In the end, if a content provider decides he or she must license material only under a NC/EO license, then Wikipedia cannot use that material. This fact alone has convinced some providers to license their material under the GFDL.

What use is considered "non-commercial" or "educational-only"?[edit]

The categories "non-commercial" and "educational use" are often imprecise, and the implementation of them can vary in different local and international contexts. Sometimes groups that one would consider to be doing things in a "non-commercial" manner are not legally registered as "non-profit", and other seemingly commercial groups (such as the National Football League) are legally non-profit organizations. Further, the category of "educational" is very constricting, currently excluding Wikipedia itself in many legal contexts.

So can Wikipedia content be used for profit?[edit]

One of the common misunderstandings about the free content movement is that it disallows profiting. This is not, and has never been, true. The question is over what terms can profit be generated. Generally speaking, profit can be made from "free content" as long as it is not being made from the intellectual property rights. A common example of this is the distribution of the Linux operating system. An individual may not charge another individual for the rights to use Linux, but they may charge for the distribution costs (i.e. the CDs, the manuals, the boxes), and they can also charge for things such as service (i.e. technical assistance). As such, there are companies which make their entire profits from "free software", profitting from the "extras" they add to it rather than the intellectual property. In the end, everyone profits from this sort of scheme: it allows a for-profit market to exist, which can improve upon the intellectual property, without removing the intellectual property from future public use. It is a combination meant to capitalize on the best of both worlds: the "gift culture" of the free software movement and the market-driven approach of private enterprise, and works best when it does not restrict either from using the intellectual property. (For a more thorough discussion of this, see Eric Raymond's book, The Cathedral and the Bazaar)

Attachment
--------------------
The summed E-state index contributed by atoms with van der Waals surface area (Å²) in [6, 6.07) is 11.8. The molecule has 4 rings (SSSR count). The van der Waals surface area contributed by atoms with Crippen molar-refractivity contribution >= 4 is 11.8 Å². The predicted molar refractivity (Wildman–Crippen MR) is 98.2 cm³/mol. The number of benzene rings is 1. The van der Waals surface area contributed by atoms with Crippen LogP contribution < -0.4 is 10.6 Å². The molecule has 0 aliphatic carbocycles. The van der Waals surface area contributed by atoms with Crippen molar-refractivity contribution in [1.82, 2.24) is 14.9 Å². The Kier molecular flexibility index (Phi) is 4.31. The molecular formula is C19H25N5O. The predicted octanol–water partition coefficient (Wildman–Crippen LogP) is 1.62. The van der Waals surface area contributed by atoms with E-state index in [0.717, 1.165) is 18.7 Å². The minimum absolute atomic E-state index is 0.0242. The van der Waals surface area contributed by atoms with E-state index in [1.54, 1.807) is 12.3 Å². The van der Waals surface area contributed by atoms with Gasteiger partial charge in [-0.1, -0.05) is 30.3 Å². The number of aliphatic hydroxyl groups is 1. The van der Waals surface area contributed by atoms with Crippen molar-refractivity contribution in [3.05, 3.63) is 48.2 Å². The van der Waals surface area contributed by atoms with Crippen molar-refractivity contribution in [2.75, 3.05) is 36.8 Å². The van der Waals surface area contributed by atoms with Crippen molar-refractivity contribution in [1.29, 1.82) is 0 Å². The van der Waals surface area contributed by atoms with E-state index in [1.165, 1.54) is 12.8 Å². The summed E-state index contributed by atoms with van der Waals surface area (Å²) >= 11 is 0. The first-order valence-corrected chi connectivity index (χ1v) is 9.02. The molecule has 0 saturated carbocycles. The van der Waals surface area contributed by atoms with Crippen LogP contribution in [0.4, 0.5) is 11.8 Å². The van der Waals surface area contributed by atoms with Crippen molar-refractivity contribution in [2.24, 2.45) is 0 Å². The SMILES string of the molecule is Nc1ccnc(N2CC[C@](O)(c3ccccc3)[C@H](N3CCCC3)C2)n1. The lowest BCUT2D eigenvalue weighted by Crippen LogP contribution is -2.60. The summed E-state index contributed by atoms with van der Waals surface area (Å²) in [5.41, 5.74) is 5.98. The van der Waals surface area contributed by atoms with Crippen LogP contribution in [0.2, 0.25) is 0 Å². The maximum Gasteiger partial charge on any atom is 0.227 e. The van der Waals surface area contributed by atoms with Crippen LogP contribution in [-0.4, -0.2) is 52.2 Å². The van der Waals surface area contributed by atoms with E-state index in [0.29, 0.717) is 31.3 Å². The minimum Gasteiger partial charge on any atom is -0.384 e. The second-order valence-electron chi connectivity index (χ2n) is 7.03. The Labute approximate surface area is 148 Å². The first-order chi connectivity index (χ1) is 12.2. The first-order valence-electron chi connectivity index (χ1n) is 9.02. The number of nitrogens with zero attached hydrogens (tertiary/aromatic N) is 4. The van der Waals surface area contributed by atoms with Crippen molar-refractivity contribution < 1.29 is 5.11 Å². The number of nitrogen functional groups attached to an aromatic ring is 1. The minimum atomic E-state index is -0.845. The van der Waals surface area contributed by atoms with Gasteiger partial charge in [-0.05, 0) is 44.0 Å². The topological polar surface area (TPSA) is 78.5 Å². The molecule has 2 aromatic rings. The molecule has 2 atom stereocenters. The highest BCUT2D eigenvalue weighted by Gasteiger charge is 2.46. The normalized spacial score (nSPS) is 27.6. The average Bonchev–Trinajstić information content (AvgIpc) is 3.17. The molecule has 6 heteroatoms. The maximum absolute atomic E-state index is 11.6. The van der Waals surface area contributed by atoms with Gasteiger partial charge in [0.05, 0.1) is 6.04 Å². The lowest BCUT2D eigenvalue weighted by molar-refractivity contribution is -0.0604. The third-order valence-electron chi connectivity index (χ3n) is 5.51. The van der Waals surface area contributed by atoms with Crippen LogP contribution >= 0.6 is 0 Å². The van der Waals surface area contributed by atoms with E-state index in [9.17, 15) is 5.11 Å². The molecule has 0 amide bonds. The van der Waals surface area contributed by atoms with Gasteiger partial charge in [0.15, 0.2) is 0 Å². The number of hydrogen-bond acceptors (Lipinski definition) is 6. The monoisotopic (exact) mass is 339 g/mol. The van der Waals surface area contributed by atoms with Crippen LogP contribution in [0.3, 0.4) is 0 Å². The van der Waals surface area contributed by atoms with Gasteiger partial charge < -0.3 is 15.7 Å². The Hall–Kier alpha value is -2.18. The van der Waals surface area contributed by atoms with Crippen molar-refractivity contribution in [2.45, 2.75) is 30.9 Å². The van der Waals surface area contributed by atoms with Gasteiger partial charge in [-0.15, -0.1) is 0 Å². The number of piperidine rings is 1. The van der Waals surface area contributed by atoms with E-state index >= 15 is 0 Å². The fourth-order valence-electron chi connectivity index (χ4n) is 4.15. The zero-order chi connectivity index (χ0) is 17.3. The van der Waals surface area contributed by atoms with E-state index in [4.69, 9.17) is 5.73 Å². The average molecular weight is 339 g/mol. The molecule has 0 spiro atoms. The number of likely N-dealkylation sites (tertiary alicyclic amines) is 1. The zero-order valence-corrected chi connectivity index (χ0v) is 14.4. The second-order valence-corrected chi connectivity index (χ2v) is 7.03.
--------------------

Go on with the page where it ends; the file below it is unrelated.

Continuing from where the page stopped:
Does it hurt Wikipedia to disallow NC/EO content?[edit]

By disallowing content not available under the GFDL, Wikipedia loses the ability to incorporate some content from other sites or producers. In the end, mostly this will have a short-term aesthetic effect (i.e., we will not have a few photographs that we might otherwise have). In the long-term, it will probably work to encourage the creation of even more completely free content, not bound by economic restrictions.

Jimbo has phrased this in the following manner:

> IMHO we would severely hamstring ourselves if we didn't allow this.

I don't think so. There might be some extreme cases in which we might desperately need something that is unavailable under a free license and also unavailable under a conservative interpretation of 'fair use/fair dealing', but it is very hard to think of examples.

One very big issue is that if we permit ourselves to use content under a proprietary license, we do two very bad things:

1. We dilute our standing as a shining example of what freedom can bring. We lose the ability to speak publicly and say: "Look, the claim that proprietary copyright is necessary for the production of quality content is not true; we have proven it." Instead, we have to point to our work and say "Well, some of it is free, but some of it is proprietary, and we really needed the proprietary stuff to make it work."

2. We remove the incentive for free alternatives to develop. Imagine if I went to a major stock photo house and obtained, as a charitable contribution, licenses for wikipedia-only use of photos of major landmarks around the world. Then why should anyone bother to go out

and take a photo of the Leaning Tower of Pisa with Wikipedia in mind?[2]

— Jimbo Wales

Why did Wikipedia choose a license that allows commercial and non-educational use?[edit]

There are many reasons, some of which have been discussed above: Wikipedia may not legally be considered educational in all situations, any commercial use would still have to keep the material freely available, and it dilutes the "free and open" principle upon which Wikipedia was based.

In addition, such restriction could be limiting to Wikipedia's own growth. While at the moment the Wikimedia Foundation is a registered non-profit, and Wikipedia is run in a non-commercial fashion, the future is always unknown. As Wikipedia grows larger, it may also want to pursue partnerships with other sites which are for-profit, or expand some of its projects beyond a reasonable interpretation of what is "educational". Wikimedia has chosen not to limit its future possibilities by incorporating such restrictions.